Monday, 1 October 2007

Let Burma be our moment of Reckoning

Situation in Burma continues to be tense with each side determined to see the end. The military junta continues to do all it can to suppress protesters while the pro-democracy activists demonstrate despite the harsh realities. The world, despite some sound bites, observes as bystander. In the mean time, some of us wonder what future holds for Burmese people and the significance of this latest development at the international scene.

For decades now, Burma has been governed by the military elites who established tight control over the state apparatus. They have ruthlessly suppressed all efforts of the pro-democracy activists and imprisoned the leaders. International community only managed to occasionally express concern in words but nothing beyond that has taken place. Meanwhile, in other parts of the world, in the name of ensuring democracy and ushering new era, global powers undertaken expansive military adventures result of which is the messy Iraq, dysfunctional Palestine and the increased uncertainty over global stability.

The test as presented by the Burmese experience is this: how far can international community can go to ensure ‘democracy’ in a state? From what we are experiencing, the answer is that the extent to which international community can go to ensure democracy, rule of law and respect for fundamental human rights is very limited. Of course some would argue that the case of Burma is different in that it does not offer much respite for the only super power to intervene, nor does it inconvenience any of the global players. To proponent of this view, Anglo-US axis has no moral vision and shows little regards to defend democracy; rather they are driven by self interest. While those that sees the axes as the sole custodian of democracy will argue that the Bush lead west perhaps with active participation of the European Union should if necessary take military stand against the Burmese government to ‘free’ the people of Burma from the unimaginable sufferings implicated upon them by their own government. In reality, both of these camps are impractical and unrealistic in the views that they hold.

The war on Iraq, the Palestine Crisis and most recently the increasingly eminent war on Syria points to us that war can only break our peaceful world into suspecting blocks where suspicion, mistrust and lack of cooperation makes it almost impossible to achieve peace and stability. It is also witnessed over the years that however powerful a nation or group of nations may be, they still are unable to mount military challenge in every land where the values of commonly acceptable civility is being violated. We have seen that action in Darfur has been limited to diplomacy and verbal condemnation, Chechnya, Dagestan, Kashmir etc have long been forgotten. In fact, as recently as last week, the British Foreign Secretary himself admitted that while there is victory, there is no military solution. This is extraordinary given that it was this very person who was the tsar of Tony Blair’s policy making.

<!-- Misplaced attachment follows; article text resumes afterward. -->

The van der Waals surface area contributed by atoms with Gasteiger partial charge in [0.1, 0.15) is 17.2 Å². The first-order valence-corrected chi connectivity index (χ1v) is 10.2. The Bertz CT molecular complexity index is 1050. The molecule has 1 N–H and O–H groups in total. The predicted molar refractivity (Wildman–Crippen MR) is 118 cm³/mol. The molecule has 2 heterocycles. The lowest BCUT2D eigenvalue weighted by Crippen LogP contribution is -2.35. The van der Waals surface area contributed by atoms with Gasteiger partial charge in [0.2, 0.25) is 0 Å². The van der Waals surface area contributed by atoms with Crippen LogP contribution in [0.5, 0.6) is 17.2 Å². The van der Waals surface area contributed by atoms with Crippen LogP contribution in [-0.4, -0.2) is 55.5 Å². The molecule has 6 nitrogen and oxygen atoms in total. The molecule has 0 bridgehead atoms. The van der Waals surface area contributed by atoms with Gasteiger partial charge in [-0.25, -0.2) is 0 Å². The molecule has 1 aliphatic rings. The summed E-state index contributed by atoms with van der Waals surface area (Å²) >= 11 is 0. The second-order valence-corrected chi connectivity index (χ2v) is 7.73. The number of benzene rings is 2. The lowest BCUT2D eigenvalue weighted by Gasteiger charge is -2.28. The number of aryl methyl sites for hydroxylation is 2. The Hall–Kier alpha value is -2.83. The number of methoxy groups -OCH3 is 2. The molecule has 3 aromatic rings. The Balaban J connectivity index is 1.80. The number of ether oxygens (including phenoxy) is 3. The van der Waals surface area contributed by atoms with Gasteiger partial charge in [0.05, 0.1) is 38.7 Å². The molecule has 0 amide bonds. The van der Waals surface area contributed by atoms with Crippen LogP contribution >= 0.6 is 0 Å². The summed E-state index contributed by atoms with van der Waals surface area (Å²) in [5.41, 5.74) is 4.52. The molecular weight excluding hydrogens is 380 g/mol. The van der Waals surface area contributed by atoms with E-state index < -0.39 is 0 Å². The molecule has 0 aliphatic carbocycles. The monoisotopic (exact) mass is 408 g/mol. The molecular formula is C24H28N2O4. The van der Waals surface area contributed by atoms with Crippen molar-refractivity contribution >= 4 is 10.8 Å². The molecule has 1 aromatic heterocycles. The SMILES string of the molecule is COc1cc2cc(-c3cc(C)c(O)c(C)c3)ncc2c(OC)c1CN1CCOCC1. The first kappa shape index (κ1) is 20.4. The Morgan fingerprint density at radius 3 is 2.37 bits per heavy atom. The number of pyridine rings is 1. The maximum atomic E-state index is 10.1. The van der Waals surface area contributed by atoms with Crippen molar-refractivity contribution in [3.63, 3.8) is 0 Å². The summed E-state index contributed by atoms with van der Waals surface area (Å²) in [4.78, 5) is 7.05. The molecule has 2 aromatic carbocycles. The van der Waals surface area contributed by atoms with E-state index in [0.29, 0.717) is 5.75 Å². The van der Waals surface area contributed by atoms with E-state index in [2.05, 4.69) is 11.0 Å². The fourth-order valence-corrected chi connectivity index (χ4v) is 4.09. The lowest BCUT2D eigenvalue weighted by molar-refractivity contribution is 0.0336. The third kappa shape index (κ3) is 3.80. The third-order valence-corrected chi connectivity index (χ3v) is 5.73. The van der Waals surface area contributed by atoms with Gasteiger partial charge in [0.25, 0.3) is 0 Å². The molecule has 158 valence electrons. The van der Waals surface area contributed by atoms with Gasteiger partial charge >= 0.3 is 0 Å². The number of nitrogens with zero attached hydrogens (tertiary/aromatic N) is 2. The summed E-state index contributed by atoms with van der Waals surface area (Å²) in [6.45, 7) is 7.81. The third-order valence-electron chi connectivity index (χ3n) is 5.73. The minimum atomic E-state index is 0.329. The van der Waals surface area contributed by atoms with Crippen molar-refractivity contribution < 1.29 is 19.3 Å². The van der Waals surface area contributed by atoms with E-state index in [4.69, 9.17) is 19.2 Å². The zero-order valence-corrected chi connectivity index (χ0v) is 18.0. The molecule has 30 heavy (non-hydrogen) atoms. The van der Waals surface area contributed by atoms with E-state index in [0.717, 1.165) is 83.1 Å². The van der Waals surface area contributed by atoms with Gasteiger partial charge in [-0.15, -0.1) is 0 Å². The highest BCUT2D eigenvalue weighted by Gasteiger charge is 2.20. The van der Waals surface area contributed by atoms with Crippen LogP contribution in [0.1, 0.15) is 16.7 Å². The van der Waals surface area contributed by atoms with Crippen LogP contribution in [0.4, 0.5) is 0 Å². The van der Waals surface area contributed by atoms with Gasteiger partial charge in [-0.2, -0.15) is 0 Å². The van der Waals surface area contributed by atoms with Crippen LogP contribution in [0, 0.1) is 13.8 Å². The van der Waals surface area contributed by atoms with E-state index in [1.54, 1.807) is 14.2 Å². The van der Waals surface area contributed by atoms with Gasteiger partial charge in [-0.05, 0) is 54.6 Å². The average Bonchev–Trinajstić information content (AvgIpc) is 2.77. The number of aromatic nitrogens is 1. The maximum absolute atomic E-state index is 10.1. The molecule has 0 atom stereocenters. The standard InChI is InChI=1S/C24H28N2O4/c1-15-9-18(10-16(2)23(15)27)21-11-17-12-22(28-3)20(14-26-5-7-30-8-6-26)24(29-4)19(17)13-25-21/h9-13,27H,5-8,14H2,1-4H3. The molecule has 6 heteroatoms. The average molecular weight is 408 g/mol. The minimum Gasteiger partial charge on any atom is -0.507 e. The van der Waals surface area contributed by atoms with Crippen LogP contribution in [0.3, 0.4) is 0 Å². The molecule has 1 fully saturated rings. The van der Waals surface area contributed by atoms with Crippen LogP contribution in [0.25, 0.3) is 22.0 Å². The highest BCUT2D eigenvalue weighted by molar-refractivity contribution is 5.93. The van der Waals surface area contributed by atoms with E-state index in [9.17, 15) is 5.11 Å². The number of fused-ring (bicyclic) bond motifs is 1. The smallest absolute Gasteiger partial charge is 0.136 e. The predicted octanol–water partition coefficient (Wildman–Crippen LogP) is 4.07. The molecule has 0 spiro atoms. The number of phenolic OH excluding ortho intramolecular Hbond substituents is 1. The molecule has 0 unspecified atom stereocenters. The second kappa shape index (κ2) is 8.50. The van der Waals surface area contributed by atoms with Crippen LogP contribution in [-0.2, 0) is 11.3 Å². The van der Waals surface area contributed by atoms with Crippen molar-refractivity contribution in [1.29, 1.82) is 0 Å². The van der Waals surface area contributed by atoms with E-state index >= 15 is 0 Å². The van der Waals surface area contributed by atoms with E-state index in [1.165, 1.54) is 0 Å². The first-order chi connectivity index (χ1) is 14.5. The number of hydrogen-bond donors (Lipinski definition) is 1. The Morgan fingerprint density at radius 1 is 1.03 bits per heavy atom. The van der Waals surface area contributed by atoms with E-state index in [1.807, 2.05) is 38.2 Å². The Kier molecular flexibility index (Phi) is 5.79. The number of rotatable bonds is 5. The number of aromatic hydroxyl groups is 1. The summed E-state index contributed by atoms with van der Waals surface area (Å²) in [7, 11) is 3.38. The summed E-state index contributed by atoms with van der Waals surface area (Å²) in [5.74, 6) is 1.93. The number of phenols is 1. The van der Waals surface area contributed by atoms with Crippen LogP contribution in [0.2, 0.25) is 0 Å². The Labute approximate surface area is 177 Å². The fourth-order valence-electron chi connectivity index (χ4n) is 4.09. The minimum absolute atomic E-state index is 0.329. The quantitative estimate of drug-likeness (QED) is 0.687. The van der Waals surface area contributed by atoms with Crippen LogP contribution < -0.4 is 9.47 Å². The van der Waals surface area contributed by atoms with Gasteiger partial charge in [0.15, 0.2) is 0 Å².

SO leaving aside the rhetoric, it is now time to take a pragmatic approach to our world’s problems. Our approach should be one of re-conciliation between parties, building bridges and mending differences. War is easy but bringing peace is difficult. There are enough conflicts and potential conflicts, there are far too many potential issues that can divide our world and lead us to devastating consequences. With Burma now dominating the airwaves, we do not need yet another military solution, yet another war in whatever form it may take place. What we need is real courage and determination to come up with creative ideas that will pave the way for a better Burma and indeed a better world.

To this end, it goes back to the old argument in which international institutions like that of UN must be strengthened and their authority well established. TO do so, all nation and most importantly the powerful nations must respect the authority of these institutions even if at times the interest of these nations are not well served. Along with this, we also need to develop an infrastructure, a culture in which no nation is left to be isolated and cornered into little cells. We need effective means of communications with regimes like the one in Burma so we can talk in time of crisis. For this to happen, the authorities in such countries must not feel threatened. We need to create an interdependent world in which no government is able to run its businesses entirely on its own. That way when there is a problem we can apply real pressure that will work.

Isolating countries whether it is Burma or North Korea, be it Iran or Syria, will only make the leadership of such nations ever more determined in going about doing just the kind of things we want them no to do. Allowing them space and time may in short term seem giving way to the ideologically wrong kind of people, but in long term it allows us to weaken those regimes by making them more reliant on others who in turn can force these regimes to change. For the regimes, since they would be used in communicating and cooperating with other regimes, it would be unthinkable for them to isolate and do their businesses alone.
Let therefore our message be one of reconciliation, peace and perseverance. Let us say in loud and clear language, no more songs of wars, no more aggressive tactics to ensure ‘democracy’ but to create space for everyone and give them time to learn to dream of a better world. We want to see an end to the bloody clashes in Burma, but that must be achieved without creating more bloodshed at greater scale. Burma should be our moment of reckoning where we resolve to strengthen international institutions and increase our capacity to deal with this kind of regimes.